System on a chip –
Qualcomm will initially target advanced driver-assistance systems (ADAS).
It might seem strange for a smartphone chip company to tackle self-driving, but in reality, many of the same technologies exist in both products. Qualcomm has long leveraged its mobile chip lead to grab a significant chunk of the broader system-on-a-chip market. Smartphone makers buy Qualcomm Snapdragon chips that contain an ARM-based CPU, modem chip, and various support chips.
In recent years, Qualcomm and other mobile chipmakers have beenincludingstrongly powerful GPUs and dedicated AI chips in their SoC products — precisely the kind of silicon required for driving software based on machine learning. So it’s not much of a leap for Qualcomm to launch a new SoC that includes (as Qualcomm’s press release puts it) “high-performance multi-core CPUs, energy-efficient AI and computer vision (CV) engines, industry-leading GPU.
Insiders generally divide self-driving technology into two tiers. Some companies are working to build fully self-driving systems capable of operating without human intervention — though right now these are mostly prototypes being overseen by human safety drivers. Then there are advanced driver-assistance systems (ADAS). These are designed to drive in limited circumstances — most often freeways — and only under human supervision. Most major carmakers are already shipping ADAS systems, and they’re getting more sophisticated over time.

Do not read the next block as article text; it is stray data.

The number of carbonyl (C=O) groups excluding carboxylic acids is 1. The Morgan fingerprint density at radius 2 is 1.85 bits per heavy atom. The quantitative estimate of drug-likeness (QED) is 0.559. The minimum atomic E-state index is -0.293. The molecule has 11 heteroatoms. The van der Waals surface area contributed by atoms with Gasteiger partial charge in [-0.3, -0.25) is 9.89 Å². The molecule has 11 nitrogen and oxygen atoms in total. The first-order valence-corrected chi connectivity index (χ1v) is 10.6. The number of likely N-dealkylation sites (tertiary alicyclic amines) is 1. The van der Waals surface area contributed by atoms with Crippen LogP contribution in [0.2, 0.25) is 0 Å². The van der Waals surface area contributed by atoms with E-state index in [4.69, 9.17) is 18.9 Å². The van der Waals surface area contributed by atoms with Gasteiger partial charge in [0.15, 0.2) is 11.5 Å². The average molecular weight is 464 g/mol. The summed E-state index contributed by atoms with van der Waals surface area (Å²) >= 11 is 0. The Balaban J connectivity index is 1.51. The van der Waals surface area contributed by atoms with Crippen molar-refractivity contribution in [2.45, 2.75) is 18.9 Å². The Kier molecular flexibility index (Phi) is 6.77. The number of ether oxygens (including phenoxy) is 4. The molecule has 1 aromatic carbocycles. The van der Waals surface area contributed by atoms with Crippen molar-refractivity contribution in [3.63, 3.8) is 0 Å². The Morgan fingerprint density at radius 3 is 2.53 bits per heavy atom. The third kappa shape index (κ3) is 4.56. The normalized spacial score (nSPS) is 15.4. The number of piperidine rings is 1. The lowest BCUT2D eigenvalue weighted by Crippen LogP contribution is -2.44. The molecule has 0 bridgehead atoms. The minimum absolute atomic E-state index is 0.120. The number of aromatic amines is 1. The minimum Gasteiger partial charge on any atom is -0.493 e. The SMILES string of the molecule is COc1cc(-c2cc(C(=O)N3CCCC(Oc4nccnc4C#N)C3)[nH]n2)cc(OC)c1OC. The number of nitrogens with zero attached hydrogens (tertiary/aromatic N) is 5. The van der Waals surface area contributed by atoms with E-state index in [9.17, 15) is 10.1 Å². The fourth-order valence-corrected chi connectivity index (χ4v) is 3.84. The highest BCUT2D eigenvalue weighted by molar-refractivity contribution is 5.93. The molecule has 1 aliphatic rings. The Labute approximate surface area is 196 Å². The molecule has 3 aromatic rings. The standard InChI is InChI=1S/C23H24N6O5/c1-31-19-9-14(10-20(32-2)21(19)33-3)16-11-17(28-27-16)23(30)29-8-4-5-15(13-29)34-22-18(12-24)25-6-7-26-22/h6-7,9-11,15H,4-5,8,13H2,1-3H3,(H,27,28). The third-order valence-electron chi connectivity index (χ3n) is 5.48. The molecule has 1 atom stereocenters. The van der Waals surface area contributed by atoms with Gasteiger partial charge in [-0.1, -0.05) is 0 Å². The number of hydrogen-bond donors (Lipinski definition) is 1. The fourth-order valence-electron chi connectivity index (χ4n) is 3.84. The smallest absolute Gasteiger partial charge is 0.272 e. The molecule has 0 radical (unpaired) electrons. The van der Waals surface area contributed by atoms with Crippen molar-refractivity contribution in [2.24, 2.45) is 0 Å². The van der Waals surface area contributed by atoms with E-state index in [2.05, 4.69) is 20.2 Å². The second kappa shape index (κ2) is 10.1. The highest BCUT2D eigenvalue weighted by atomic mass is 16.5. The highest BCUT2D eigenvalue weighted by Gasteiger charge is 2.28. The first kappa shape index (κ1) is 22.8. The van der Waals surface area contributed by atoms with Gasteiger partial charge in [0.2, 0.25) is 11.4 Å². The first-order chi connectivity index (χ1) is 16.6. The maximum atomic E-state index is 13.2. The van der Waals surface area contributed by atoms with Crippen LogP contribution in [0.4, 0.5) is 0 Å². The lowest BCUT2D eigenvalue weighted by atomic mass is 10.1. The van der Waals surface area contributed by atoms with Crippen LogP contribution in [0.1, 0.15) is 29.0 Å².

Qualcomm says the Snapdragon Ride platform includes more than just hardware. It will also ship with “safety-middleware, operating systems, and drivers” for the chips. In addition, Qualcomm will offer software for localization, perception, and behavior prediction — three key pieces in any autonomous driving system.
Qualcomm says it will focus on the ADAS market initially. The company says its new system can deliver 30 tera operations per second (TOPS) while drawing less power than rival chips. Qualcomm says it’s also planning to offer beefier systems that can deliver 130 TOPS that will be suitable for fully self-driving applications.
We expect low power consumption to be one of Qualcomm’s selling points. Power consumption is obviously a crucial characteristic of mobile devices, since customers expect them to work all day on a charge. Power budgets aren’t as tight on board a running car, but power consumption still matters. If Qualcomm can deliver adequate computing power while deploying some of the power-saving techniques developed in the mobile world, it could offer a compelling platform to carmakers.
However, Qualcomm’s competitors — most notably Nvidia and Intel-owned Mobileye — aren’t standing still. Nvidia’s expertise has long been in delivering massive amounts of computing power for its conventional graphics cards, making it well-positioned to serve the equally compute-hungry self-driving market.
Qualcomm’s announcement includes avague statementthat it will work with GM on ADAS systems, but so far there’s no mention of GM using the chips in any specific vehicles. Qualcomm says it’s aiming to have Snapdragon Ride chips in production cars in 01575879.